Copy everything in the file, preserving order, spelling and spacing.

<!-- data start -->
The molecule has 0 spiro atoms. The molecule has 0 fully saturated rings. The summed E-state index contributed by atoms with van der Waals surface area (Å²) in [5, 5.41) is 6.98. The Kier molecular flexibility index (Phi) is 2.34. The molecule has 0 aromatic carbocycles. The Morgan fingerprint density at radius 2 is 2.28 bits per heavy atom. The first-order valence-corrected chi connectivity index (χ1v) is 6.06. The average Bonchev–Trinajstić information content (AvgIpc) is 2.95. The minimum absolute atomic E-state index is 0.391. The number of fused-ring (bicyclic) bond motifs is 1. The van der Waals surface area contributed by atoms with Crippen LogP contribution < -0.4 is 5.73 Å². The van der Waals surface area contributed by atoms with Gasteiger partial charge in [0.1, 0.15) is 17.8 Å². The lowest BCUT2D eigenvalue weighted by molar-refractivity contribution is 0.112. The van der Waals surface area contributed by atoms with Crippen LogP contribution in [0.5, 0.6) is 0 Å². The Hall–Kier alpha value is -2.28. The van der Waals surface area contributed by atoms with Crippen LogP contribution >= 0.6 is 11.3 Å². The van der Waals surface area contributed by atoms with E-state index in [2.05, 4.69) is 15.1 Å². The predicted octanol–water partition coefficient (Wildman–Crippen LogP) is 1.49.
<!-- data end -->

The molecule has 0 spiro atoms. The molecule has 0 fully saturated rings. The summed E-state index contributed by atoms with van der Waals surface area (Å²) in [5, 5.41) is 6.98. The Kier molecular flexibility index (Phi) is 2.34. The molecule has 0 aromatic carbocycles. The Morgan fingerprint density at radius 2 is 2.28 bits per heavy atom. The first-order valence-corrected chi connectivity index (χ1v) is 6.06. The average Bonchev–Trinajstić information content (AvgIpc) is 2.95. The minimum absolute atomic E-state index is 0.391. The number of fused-ring (bicyclic) bond motifs is 1. The van der Waals surface area contributed by atoms with Crippen LogP contribution < -0.4 is 5.73 Å². The van der Waals surface area contributed by atoms with Gasteiger partial charge in [0.1, 0.15) is 17.8 Å². The lowest BCUT2D eigenvalue weighted by molar-refractivity contribution is 0.112. The van der Waals surface area contributed by atoms with Crippen LogP contribution in [0.5, 0.6) is 0 Å². The Hall–Kier alpha value is -2.28. The van der Waals surface area contributed by atoms with Crippen LogP contribution >= 0.6 is 11.3 Å². The van der Waals surface area contributed by atoms with E-state index in [2.05, 4.69) is 15.1 Å². The predicted octanol–water partition coefficient (Wildman–Crippen LogP) is 1.49.